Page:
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Fossils in South African cave reignite debate on origins of humankind

A photograph released by the French National Center for Scientific Research shows a South African dig site around caves in Sterkfontein, northwest of Johannesburg. (Laurent Bruxelles/AFP/Getty Images)

Fossils of early human ancestors in a cave in South Africa are a million years older than researchers previously thought, according to a study published this week that gives insight into the history of humankind.

The study of fossils from the Sterkfontein Caves, which yielded the near-complete skull of a cave woman nicknamed Mrs. Ples, found they date back 3.4 million to 3.6 million years.

The findings suggest hominins in South Africa existed around the same time as others in East Africa, such as the renowned 3.2-million-year-old skeleton Lucy, which was discovered in 1974 in Ethiopia. East Africa was long-considered the more likely origin of the earliest hominin that eventually evolved into the Homo genus we belong to, so this study reignites the debate on the origins of modern humans.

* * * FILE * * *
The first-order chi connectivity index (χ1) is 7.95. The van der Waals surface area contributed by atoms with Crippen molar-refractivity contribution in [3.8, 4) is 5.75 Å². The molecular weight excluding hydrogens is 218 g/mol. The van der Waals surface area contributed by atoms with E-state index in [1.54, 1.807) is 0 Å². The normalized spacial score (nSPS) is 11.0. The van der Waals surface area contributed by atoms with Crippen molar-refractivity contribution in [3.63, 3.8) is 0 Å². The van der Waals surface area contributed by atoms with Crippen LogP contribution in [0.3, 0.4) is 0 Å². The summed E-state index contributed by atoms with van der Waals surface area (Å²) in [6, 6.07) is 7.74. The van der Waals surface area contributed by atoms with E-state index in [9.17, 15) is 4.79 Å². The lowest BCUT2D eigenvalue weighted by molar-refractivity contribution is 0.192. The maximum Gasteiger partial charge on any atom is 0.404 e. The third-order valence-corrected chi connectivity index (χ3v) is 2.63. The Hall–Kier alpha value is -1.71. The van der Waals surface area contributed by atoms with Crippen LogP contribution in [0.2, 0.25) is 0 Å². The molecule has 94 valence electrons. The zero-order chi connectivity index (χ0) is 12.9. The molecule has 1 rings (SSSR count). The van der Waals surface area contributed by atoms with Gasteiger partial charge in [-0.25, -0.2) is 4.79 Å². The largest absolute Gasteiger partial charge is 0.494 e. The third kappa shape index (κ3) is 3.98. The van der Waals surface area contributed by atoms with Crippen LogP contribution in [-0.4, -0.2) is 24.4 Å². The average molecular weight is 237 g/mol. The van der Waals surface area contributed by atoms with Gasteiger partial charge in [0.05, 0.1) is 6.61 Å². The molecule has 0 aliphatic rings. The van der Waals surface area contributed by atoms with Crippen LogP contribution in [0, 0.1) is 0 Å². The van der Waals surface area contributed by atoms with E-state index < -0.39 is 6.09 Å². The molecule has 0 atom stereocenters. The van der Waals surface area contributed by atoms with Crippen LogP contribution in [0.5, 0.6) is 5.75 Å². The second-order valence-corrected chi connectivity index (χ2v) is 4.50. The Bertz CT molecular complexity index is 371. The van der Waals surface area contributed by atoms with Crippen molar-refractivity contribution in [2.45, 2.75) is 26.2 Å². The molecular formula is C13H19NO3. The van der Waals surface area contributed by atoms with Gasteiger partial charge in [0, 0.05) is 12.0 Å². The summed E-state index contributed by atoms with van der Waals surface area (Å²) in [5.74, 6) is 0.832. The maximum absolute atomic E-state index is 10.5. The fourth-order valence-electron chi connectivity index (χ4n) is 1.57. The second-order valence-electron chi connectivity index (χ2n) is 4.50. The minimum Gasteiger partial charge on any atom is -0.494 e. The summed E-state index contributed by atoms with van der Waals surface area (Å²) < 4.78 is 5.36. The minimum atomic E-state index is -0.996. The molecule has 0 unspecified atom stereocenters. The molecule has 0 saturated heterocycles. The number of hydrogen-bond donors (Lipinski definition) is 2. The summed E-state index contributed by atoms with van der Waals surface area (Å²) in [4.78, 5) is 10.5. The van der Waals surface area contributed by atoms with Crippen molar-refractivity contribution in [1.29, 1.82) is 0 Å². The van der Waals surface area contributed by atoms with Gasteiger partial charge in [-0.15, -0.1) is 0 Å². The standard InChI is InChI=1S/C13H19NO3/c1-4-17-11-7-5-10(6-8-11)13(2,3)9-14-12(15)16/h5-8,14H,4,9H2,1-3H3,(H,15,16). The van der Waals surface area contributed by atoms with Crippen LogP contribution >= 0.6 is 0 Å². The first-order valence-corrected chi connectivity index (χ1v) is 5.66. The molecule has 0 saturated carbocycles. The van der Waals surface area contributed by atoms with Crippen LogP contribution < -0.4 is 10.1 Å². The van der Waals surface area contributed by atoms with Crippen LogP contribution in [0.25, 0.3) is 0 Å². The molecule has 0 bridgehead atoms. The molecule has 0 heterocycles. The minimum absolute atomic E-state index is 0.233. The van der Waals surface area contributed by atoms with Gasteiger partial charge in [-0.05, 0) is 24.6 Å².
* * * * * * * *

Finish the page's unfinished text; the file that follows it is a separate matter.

Hundreds of Australopithecus fossils of human ancestors have been found at the Sterkfontein Caves, at a UNESCO World Heritage site known as the Cradle of Humankind. The site, northwest of Johannesburg, was home to the discovery of the first adult Australopithecus, an ancient hominin, in 1936.

The caves that tell the story of humankind, including the latest, Homo naledi

The caves have more Australopithecus fossils than anywhere else in the world, according to Darryl Granger, an author of the new study published in the peer-reviewed journal Proceedings of the National Academy of Sciences.

“But it’s hard to get a good date on them,” Granger, a professor at Purdue University who specializes in dating geologic deposits, said in a statement. His team’s findings show that “these fossils are old — much older than we originally thought,” he added.

The researchers, including experts from Johannesburg and France, examined radioactive decay in rocks buried at the same time as the fossils, whereas earlier estimates were based on calcite flowstone deposits.

The age of the fossils helps scientists understand “how and where humans evolved, how they fit into the ecosystem, and who their closest relatives are and were,” Purdue University said in an announcement on the study.

The study indicates that the South African hominins, which had been considered “too young” to be ancestors of the Homo genus, were actually “contemporaries” of those in East Africa and had the time to evolve, said Dominic Stratford, director of research at the caves and one of the paper’s authors.

“This important new dating work pushes the age of some of the most interesting fossils in human evolution research, and one of South Africa’s most iconic fossils, Mrs. Ples, back a million years to a time when, in East Africa, we find other iconic early hominins like Lucy,” he said.